This report presents the results of formative research on malaria in Mozambique. The report is structured in seven parts: the first part deals with knowledge, including causes, symptoms and vulnerability to malaria. The following are described the prevention methods, which include the use of the mosquito net and the intradomiciliary spraying. Subsequently the experiences of the interviewees regarding malaria are presented. In the fourth part are listed several aspects associated with treatment, which include knowledge about the type of treatment, determinants of treatment demand, effectiveness, withdrawal of treatment and its consequences and what can be done to follow the medical recommendations . The following is the interviewees' knowledge about the relationship between malaria and HIV and AIDS. In the final part of the report an analysis of the presented data is made and, finally, the conclusions.
This report presents the results of the Formative Survey entitled "Exploring Individual and Sociocultural Obstructions Influencing the Demand for TB Services in Three Provinces of Mozambique". The aim of the study was to explore and identify the factors underlying the sociocultural and individual aspects that influence the search for diagnostic services and treatment of TB among health professionals, elementary polyvalent agents, community health agents, TB patients, community members and their community leaders with the purpose of generating information that will serve as a basis for guiding the design of a communication strategy and interventions for social and behavioral change.
The data for the present study were collected in urban and rural contexts of the provinces of Maputo (Namaacha and Magude), Tete (City of Tete and Moatize) and Nampula (City of Nampula and Angoche) thus covering the regional diversity of the South, Center and North of the country also characterized by its socio-cultural variety. The study followed an approach that combined qualitative techniques, namely semi-structured interviews conducted among community leaders, TB patients, APEs, ACSs and health professionals, and the holding of Focal Discussion Groups with community members and miners and direct observation. Additionally, secondary data such as reports from the three Provincial Health Offices as well as from the National Tuberculosis Control Program of the Ministry of Health and other relevant material were analyzed.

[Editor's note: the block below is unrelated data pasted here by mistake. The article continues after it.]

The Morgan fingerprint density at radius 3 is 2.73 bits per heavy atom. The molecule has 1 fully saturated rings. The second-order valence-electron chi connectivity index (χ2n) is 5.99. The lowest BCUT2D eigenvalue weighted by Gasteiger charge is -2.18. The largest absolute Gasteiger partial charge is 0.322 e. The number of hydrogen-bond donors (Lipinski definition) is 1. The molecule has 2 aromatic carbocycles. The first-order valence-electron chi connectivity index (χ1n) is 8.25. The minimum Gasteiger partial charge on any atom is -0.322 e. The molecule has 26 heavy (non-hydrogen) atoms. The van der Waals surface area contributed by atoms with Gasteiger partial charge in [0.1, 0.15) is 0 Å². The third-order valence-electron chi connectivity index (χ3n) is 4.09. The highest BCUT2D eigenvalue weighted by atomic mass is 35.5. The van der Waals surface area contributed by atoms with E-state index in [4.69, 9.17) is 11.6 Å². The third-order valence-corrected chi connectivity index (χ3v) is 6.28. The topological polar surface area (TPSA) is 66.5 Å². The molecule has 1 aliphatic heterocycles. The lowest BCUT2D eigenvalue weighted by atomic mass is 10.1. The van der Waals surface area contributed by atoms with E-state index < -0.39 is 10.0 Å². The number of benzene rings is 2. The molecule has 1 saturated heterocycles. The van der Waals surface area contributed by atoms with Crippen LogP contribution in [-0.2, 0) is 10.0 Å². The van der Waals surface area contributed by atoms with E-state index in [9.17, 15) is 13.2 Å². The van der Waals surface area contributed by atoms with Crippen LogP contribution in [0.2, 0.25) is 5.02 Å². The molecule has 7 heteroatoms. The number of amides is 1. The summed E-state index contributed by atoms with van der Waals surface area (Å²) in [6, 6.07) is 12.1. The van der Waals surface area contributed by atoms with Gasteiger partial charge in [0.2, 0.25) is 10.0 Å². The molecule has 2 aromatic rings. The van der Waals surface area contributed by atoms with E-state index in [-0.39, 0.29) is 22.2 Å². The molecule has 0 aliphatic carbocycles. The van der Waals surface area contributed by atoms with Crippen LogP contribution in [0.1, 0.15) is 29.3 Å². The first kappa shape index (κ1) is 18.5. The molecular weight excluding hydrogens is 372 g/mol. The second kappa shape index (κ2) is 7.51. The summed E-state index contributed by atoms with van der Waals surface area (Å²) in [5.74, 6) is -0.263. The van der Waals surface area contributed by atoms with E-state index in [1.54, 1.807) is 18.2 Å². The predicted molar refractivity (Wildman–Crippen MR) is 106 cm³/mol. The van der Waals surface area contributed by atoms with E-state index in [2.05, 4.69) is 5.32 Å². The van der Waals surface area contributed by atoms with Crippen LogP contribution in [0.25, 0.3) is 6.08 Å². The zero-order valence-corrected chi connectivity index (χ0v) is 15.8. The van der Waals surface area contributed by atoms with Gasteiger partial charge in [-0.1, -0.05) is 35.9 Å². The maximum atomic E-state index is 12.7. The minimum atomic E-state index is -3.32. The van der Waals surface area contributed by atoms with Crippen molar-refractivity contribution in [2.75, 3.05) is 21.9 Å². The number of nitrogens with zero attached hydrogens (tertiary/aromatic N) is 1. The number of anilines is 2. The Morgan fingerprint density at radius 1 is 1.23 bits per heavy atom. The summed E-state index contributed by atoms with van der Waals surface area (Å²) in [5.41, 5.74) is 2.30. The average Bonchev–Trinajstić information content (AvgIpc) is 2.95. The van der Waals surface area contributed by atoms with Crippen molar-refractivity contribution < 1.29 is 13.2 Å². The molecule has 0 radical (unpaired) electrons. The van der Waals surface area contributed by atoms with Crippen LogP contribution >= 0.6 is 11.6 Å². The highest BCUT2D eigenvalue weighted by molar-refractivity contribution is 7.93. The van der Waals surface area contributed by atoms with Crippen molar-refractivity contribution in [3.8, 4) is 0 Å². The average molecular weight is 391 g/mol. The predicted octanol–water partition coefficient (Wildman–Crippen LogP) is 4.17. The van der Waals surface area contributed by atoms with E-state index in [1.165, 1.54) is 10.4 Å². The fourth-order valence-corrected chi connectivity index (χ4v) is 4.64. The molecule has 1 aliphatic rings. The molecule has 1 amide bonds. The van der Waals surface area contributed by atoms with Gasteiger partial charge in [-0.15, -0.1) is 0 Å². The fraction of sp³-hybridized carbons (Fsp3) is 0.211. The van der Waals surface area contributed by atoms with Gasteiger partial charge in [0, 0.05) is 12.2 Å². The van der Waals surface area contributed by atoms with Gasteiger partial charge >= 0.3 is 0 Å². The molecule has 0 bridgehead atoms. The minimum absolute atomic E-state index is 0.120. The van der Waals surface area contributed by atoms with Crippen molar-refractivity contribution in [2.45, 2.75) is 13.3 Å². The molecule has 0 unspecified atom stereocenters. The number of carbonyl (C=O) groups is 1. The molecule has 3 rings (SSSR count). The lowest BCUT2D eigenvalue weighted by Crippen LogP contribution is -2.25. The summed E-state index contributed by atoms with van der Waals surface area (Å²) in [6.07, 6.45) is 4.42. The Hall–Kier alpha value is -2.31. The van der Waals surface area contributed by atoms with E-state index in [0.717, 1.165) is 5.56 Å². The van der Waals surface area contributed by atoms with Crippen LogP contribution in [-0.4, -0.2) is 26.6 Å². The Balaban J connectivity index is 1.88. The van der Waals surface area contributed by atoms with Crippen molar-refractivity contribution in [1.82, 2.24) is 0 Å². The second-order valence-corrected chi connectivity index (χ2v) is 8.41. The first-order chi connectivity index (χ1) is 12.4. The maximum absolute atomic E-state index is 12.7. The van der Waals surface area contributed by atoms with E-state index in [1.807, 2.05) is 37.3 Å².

In Mozambique, the number of TB cases diagnosed and treated continues to grow. From 2007 to 2011, there was a growth of 20% (from 38,044 cases in 2007 to 47, 301 in 2011) in the number of TB cases (MISAU, 2010). Several efforts have been made to ensure early diagnosis of TB. These efforts include a consistent increase in the availability of free services for the diagnosis and treatment of TB in the country. This strategy involves expanding the laboratory network and decentralizing care to more peripheral levels.
As a result of these efforts, there are successful interventions in the communities. These interventions are implemented with the involvement of various actors, namely Community Health Agents (ACS), NGOs, Community Based Organizations (CBOs) and PMT.
This report presents results of a formative survey conducted in Mozambique on the phenomenon of Multiple Concurrent Partnerships in the context of HIV and AIDS. The report informs N'weti, an organization dedicated to health communication, about audience perceptions and attitudes towards the phenomenon. It also seeks to inform about social norms and practices around the subject and to identify the barriers that prevent behavior change. The phenomenon of multi-partner relationships between men and women emerged on the program agenda of the SADC Experts Meeting in Maseru, Lesotho in May 2006 (SADC Think Tank). This meeting identified this phenomenon as one of the main vectors of HIV transmission in Southern Africa.
It was in this context that the Soul City Regional Program, in partnership with the SADC Secretariat, decided and agreed to carry out national and regional partnerships with the sole aim of influencing the reduction of multiplicity of partners in the field of HIV. As a means of informing the production of communication materials at both regional and SADC country level, a multi-partner and co-occurring training survey was suggested and carried out simultaneously in the nine SADC countries which are partners of the Regional Program of Soul City. In Mozambique the research was carried out by N'weti, an integral part of the Regional Program of Soul City.